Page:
Leo Barkin

Leo Barkin. Pianist, teacher, coach, b Warsaw 18 May 1905, naturalized Canadian 1931, d Toronto 2 Dec 1992; honorary Artist Diploma (RCMT) 1989. As a child in Ukraine he studied with his father and at eight he began accompanying the elder Barkin's voice pupils.

Barkin, Leo

Leo Barkin. Pianist, teacher, coach, b Warsaw 18 May 1905, naturalized Canadian 1931, d Toronto 2 Dec 1992; honorary Artist Diploma (RCMT) 1989. As a child in Ukraine he studied with his father and at eight he began accompanying the elder Barkin's voice pupils. At 12 he performed as a soloist and accompanist in Ukraine and Poland. He joined his father, Abraham Barkin, in Toronto in 1926, and at first played for silent films and vaudeville at the Rialto Theatre. Subsequently he began performing for broadcast on CKNC, on various other private radio stations, and on the Canadian Radio Broadcasting Commission (CBC). In the first 50 years of Canadian radio he was heard on more broadcasts than any other pianist. He also taught piano until 1953 and continued to coach singers and instrumentalists after that time. As late as 1989 he still performed occasionally.

Barkin's adaptability and gifts as a sightreader earned him recognition as one of Canada's leading accompanists. He accompanied such string players as Mishel Piastro, Gregor Piatigorsky, William Primrose, Ruggiero Ricci, Joseph Szigeti, and Zara Nelsova and such singers as Igor Gorin, Dorothy Maynor, Jarmila Novotna, Jan Peerce, Leontyne Price, Lawrence Tibbett, Richard Tucker, and Jon Vickers. He recorded with Hyman Bress, John Dembeck, Avrahm Galper, Betty-Jean Hagen, Marta Hidy, Charles Jordan, Kathleen Parlow, Albert Pratz, and others (see Discographies for aforementioned). He gave support to many fledgling artists and performed with the Parlow String Quartet and other groups. He played orchestral keyboard parts with the Promenade Symphony, the CBC Symphony Orchestra, and, for more than 25 years, the TSO. He was soloist in many performances of Gershwin's Rhapsody in Blue including one (1941) under Paul Whiteman. Among the Canadian composers whose music he recorded were Fleming, Glick, Morawetz, and Willan. Barkin appeared at the Stratford Festival and in other Ontario centres, but rarely outside the province. In 1971 he was awarded the Canadian Music Council Medal. On 17 Jun 1976 he was honoured by the CBC in a radio documentary, in the course of which he claimed that 'to be an accompanist is to be somebody else's mind,' and his long-time associate Albert Pratz described him as 'a complete musician.' Barkin was a life member of the Toronto Musicians' Association.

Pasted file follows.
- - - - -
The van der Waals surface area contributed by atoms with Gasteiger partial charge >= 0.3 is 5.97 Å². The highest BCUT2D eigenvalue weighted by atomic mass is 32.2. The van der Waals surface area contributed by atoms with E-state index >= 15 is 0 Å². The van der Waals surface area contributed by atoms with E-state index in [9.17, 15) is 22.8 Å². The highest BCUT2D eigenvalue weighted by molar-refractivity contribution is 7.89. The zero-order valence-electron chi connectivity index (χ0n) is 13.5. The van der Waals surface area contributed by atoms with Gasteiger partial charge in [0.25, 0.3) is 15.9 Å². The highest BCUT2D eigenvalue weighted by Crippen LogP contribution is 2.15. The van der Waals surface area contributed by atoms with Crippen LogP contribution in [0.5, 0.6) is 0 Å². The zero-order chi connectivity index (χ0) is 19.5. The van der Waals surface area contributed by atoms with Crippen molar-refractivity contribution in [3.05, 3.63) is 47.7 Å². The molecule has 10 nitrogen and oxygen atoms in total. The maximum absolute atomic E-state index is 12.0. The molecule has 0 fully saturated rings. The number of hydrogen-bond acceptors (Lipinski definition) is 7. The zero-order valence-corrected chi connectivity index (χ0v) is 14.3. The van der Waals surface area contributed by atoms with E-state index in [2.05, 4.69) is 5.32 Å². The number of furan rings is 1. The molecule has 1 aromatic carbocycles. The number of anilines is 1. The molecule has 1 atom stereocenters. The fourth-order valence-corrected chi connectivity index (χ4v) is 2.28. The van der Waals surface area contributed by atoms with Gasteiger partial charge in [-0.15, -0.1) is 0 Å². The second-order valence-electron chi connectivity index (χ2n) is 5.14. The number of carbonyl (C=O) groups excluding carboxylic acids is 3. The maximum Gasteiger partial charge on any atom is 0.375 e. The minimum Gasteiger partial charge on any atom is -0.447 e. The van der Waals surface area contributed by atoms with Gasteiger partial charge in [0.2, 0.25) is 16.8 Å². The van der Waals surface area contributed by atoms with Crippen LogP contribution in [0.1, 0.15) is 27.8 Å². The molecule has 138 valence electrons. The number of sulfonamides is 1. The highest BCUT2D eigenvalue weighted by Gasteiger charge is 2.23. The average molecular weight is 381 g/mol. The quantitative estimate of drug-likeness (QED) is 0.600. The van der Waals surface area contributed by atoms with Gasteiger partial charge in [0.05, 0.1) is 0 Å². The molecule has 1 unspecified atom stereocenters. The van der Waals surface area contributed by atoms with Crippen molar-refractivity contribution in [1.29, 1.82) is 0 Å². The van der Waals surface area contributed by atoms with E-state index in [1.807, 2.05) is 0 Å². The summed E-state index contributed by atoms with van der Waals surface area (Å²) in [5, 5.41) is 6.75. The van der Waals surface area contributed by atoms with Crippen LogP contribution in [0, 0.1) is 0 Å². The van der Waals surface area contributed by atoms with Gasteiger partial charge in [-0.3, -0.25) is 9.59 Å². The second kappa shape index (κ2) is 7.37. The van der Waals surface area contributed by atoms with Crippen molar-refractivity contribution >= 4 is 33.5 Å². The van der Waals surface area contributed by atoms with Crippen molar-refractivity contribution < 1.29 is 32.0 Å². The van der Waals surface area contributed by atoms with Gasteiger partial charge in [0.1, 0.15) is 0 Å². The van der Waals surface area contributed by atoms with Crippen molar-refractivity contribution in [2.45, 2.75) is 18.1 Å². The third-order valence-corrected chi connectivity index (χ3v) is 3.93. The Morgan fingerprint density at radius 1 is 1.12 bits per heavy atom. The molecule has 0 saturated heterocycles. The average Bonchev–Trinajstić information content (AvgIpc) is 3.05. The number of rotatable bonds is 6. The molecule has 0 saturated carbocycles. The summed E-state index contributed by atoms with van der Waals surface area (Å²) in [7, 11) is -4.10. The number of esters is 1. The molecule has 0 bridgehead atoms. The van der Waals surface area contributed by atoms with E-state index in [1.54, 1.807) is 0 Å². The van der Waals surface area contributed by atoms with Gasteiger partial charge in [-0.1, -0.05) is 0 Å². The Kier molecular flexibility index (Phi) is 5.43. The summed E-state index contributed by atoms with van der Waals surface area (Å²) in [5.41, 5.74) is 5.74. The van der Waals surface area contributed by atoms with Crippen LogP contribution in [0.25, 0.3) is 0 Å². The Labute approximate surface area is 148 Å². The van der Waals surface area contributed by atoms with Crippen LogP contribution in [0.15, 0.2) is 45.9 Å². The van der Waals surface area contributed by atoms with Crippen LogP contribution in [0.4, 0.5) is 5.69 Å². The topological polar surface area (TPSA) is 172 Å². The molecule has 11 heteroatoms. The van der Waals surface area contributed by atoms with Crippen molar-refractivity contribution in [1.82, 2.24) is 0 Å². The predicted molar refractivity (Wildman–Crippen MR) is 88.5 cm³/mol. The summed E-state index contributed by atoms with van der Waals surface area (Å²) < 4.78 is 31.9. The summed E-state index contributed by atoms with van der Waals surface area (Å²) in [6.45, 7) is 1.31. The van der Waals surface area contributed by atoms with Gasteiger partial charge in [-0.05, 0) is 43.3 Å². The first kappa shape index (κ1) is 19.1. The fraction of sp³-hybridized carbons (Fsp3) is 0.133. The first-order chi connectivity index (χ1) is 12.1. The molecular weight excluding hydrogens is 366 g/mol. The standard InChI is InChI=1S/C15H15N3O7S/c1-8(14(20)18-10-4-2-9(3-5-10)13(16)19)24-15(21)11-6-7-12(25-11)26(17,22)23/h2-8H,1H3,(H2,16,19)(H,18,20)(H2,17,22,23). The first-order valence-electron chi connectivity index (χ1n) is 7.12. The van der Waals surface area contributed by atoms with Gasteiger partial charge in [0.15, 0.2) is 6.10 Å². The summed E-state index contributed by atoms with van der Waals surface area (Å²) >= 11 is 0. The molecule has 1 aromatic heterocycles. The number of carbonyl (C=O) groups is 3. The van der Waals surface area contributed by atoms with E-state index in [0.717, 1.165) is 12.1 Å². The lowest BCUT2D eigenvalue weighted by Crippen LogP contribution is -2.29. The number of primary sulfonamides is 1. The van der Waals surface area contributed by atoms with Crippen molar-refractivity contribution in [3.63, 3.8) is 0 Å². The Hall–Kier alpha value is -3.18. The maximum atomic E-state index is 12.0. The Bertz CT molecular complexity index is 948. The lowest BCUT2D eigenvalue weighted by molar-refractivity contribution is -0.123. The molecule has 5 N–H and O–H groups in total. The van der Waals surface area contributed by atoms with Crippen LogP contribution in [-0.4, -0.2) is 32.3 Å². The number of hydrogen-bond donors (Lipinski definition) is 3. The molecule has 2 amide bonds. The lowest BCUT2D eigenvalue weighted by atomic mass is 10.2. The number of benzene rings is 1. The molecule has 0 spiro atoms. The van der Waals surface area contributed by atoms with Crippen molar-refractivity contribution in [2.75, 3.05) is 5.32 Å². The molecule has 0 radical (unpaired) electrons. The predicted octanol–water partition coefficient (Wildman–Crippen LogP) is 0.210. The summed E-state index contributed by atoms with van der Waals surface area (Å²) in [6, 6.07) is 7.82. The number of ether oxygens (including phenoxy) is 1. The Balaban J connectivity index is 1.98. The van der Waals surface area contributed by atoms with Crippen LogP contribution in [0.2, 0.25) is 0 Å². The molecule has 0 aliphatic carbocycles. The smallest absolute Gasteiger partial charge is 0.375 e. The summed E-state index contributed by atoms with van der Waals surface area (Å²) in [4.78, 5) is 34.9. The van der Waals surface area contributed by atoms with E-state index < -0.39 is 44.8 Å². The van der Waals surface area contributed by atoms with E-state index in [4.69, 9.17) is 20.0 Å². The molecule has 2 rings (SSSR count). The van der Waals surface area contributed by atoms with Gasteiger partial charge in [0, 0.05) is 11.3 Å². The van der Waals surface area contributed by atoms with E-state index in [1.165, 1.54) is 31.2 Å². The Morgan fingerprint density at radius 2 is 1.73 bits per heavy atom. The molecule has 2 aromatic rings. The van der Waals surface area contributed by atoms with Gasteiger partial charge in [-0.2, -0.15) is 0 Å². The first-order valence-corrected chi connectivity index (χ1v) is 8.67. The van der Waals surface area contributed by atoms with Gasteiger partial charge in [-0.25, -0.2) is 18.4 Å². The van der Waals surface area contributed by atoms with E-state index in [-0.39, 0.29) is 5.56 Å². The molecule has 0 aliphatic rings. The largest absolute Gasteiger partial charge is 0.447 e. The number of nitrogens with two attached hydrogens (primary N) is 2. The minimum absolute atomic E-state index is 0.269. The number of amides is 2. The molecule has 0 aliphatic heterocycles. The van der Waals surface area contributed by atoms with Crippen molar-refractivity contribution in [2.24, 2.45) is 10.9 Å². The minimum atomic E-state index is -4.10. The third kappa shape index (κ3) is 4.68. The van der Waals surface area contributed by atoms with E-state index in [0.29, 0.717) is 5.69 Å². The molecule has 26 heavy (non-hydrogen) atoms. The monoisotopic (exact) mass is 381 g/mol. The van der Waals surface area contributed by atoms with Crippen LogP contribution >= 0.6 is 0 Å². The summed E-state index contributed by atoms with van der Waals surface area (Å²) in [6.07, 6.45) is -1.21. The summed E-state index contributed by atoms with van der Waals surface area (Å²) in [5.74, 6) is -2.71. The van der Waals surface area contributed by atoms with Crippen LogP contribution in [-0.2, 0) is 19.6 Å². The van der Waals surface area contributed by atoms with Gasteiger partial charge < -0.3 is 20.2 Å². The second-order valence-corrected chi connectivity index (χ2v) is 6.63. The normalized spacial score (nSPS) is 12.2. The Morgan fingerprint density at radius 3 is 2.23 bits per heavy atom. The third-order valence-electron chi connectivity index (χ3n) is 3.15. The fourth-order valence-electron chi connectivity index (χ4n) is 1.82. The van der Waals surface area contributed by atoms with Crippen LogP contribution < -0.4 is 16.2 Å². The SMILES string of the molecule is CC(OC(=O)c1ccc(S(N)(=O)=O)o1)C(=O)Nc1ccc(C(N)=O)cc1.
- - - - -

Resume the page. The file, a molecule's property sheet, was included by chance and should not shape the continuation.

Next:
See also Sara Barkin (his sister), and Jack Barkin (his brother).


Further Reading

  • Littler, William. 'Music's forgotten man likes it that way.' Toronto Daily Star, 29 May 1971

    'Leo Barkin played piano for top stars,' Toronto Star, 4 Dec 1992